Tennis Shoe Roller Skating

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“Women and cats will do as they please, and men and dogs should relax and get used to the idea.” Robert Heinlein

The good times we had when I was a kid were always the day after our family fights, which were usually on the days before a holiday. Christmas Day was always fun because it was after the big Christmas Eve scrape.

The fights always happened before or on the holiday, not afterwards. On Easter, the 4th of July, and Thanksgiving we always had a knockdown. My mom, or my dad, or both of them, would start the fight. Then the family pulled it together for the holiday, to look good for the big day. We had to look better for the neighbors and in-laws and our pets.

One Christmas all my cousins from Pennsylvania, my mom and dad’s sisters and all their kids, were at our house. Our house was warm and cozy and there weren’t any fights.

It was Christmas Eve morning and Eric from Philadelphia passed gas.

“Oh, that’s a wet one,” somebody said, and that started the whole thing, which turned out to be the flu. It went from Eric to Curtis on down to Kim and Skip and the rest of us. We barfed and barfed for days.

My mom was pissed. She was beside herself. She wanted to go to a hotel. She would have jumped ship if she could have, but dad made her stay.

Every 4th of July we had a street party. We lived on one of the only two cul-de-sacs in Bay Village. In the morning all the kids would decorate their bikes and we would have a bike parade. Our parents judged the bikes and gave out prizes.

We played games all day and in the afternoon everyone carried their grills and picnic tables to the end of the cul-de-sac for a party. We had food and our parents had coolers of beer. Everyone would party and they were great times.

My mom wore a t-shirt that said JOE BALLS on the front and FROM NEWTON FALLS on the back. It was a family joke. We had an uncle named Harold who lived in Newton Falls, but we called him Joe Balls.

One summer a waterspout tornado from off the lake touched down in Bay Village during our street party. We were out in the street playing. All of our parents were trashed. When I ran into the house to tell my mother she said, “Go back out there and play.” But, we ended up having the rest of the party in our garage.

When my mom became a nurse she wore a t-shirt that said BUSHER THE PUSHER because she was an IV Therapist. She was the one who loaded the IV’s with drugs. She became a nurse when I was in 5th grade. She had all of us and then decided she wanted a career. My grandparents put her through nursing school, paying for it all. She studied at Tri-C and later worked at Lakewood Hospital.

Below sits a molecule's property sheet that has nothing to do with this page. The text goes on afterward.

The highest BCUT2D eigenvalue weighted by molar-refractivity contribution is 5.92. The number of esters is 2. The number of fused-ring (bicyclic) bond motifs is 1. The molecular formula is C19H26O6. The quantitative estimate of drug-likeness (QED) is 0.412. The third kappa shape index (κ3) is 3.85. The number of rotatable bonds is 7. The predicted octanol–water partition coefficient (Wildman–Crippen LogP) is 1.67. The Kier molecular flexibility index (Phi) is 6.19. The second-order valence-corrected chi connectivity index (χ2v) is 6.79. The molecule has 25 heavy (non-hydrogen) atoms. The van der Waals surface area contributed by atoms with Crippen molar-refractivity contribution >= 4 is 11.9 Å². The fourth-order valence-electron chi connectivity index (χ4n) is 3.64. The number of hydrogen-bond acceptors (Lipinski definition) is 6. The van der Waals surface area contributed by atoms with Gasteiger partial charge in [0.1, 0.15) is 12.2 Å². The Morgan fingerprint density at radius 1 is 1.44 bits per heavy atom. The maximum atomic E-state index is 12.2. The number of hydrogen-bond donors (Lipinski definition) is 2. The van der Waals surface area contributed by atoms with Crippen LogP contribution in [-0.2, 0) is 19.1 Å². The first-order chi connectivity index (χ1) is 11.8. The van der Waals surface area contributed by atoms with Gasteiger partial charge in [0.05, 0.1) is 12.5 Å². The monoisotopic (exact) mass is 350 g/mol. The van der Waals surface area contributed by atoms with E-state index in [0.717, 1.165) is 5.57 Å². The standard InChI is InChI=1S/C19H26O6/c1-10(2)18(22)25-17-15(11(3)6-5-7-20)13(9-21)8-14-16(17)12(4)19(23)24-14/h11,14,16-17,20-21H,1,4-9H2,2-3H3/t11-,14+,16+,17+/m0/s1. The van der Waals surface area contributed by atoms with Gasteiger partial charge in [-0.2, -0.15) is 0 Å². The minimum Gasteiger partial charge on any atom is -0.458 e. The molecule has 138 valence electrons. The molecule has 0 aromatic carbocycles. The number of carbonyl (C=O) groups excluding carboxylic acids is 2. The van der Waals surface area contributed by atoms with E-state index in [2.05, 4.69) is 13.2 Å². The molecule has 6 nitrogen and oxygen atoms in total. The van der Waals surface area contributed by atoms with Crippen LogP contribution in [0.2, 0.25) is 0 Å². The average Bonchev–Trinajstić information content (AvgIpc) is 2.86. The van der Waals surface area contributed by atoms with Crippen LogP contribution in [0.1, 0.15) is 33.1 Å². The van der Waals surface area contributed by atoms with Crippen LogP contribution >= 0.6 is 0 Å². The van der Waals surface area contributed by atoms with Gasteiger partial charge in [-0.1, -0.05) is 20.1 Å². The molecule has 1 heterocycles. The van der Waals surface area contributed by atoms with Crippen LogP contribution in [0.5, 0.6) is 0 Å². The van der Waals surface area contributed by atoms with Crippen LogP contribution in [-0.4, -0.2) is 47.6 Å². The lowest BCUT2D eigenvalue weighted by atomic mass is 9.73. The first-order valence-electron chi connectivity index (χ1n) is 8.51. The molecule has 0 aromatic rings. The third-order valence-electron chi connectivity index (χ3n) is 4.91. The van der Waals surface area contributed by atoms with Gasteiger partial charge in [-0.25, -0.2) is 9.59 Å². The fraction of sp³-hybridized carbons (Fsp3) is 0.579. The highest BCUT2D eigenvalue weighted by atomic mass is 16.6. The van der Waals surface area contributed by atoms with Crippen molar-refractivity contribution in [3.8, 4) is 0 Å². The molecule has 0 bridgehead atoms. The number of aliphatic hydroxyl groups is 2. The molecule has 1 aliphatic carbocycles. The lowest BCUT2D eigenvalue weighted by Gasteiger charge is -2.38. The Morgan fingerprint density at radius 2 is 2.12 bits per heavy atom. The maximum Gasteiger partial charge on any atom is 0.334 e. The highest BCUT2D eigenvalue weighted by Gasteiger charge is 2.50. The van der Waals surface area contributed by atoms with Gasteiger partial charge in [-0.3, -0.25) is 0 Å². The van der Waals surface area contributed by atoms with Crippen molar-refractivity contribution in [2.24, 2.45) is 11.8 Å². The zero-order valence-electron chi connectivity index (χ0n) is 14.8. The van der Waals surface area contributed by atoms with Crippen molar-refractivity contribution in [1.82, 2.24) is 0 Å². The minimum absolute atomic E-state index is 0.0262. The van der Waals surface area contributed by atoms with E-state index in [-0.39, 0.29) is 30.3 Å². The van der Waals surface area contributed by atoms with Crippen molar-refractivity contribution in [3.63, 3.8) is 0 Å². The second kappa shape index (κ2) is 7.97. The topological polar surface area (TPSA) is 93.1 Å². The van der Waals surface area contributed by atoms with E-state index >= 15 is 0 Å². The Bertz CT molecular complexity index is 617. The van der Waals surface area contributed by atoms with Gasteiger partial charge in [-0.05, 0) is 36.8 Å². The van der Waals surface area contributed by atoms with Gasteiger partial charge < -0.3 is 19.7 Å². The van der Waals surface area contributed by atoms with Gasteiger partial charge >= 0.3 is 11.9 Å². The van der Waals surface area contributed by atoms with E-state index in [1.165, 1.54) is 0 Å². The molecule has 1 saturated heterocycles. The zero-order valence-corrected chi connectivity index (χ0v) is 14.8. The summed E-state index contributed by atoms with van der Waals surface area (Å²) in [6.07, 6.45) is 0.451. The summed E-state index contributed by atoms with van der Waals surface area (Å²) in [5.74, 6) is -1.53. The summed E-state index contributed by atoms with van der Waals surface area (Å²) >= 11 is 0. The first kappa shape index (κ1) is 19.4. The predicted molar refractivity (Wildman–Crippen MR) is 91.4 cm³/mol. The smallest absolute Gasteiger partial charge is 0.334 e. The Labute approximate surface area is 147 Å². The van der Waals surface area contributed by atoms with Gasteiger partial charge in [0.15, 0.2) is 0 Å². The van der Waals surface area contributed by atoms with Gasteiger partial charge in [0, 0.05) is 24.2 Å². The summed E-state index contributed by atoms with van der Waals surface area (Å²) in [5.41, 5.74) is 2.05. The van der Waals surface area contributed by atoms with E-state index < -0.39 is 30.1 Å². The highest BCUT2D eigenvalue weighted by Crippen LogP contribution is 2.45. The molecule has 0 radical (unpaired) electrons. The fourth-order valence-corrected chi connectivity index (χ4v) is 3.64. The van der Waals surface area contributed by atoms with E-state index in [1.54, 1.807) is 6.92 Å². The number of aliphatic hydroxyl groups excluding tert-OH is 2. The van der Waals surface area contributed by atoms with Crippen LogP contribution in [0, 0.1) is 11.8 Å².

It was when I was in 5th grade, at Normandy Elementary School, during the Miracle of Richfield, that I got a pair of tennis shoe roller skates and lived in them for years.

We had a teacher named Mr. Barton and he loved to hoe down dance and dribble basketballs at the same time. He taught us to do it and we got so good at it that we were invited to perform at a Cleveland Cavs game.

It was the year the Cavs were scrappy and good and played the Washington Bullets in the conference finals. We watched it on TV. The crowds were so noisy people in the stands wore earplugs and the players on the benches stuck their fingers in their ears.

“If you don’t drop your ball, or double dribble, or anything, I’ll buy you whatever you want,” my dad said. I told him I wanted tennis shoe roller skates.

“Whatever you want,” he said.

We were great that night doing our hoe down dribble dance at halftime at the Richfield Coliseum, which isn’t there anymore. It’s just a big empty field now that it’s been torn down. We danced to the song Saturday Night by the Bay City Rollers.

S_A_T_U_R_D_A_Y!

I lived in my skates. I put them on first thing in the morning and skated all over the house. I did axles in the streets and figure skated every day in my tennis shoe roller skates But, I wasn’t allowed to wear them to school. Even so, I wore them all the time until I got my first pair of high heels.

The roller skates came off right after that and I’ve never been out of high heels since.

The reason is that I stopped growing when I was in 6th grade. After that I found out I was going to be short, a pygmy.

My mom was a pygmy, too. I don’t know that she was ever taller than five-foot-one.

Everybody else in our family was taller than me. My dad was six-foot-something. I was the shortest of all the kids, shorter even than Bamm-Bamm.

My mom got me a pair of Candies. They were plastic made to look like wood and had a strap across the top of the foot that stopped about mid-way up the foot. You could wear them with anything, shorts, skirts, disco pants. They were the hot shoe. Every kid had to have a pair.

“You’re going to be in these for the rest of your life,“ my mom told me. “You will never get out of them.”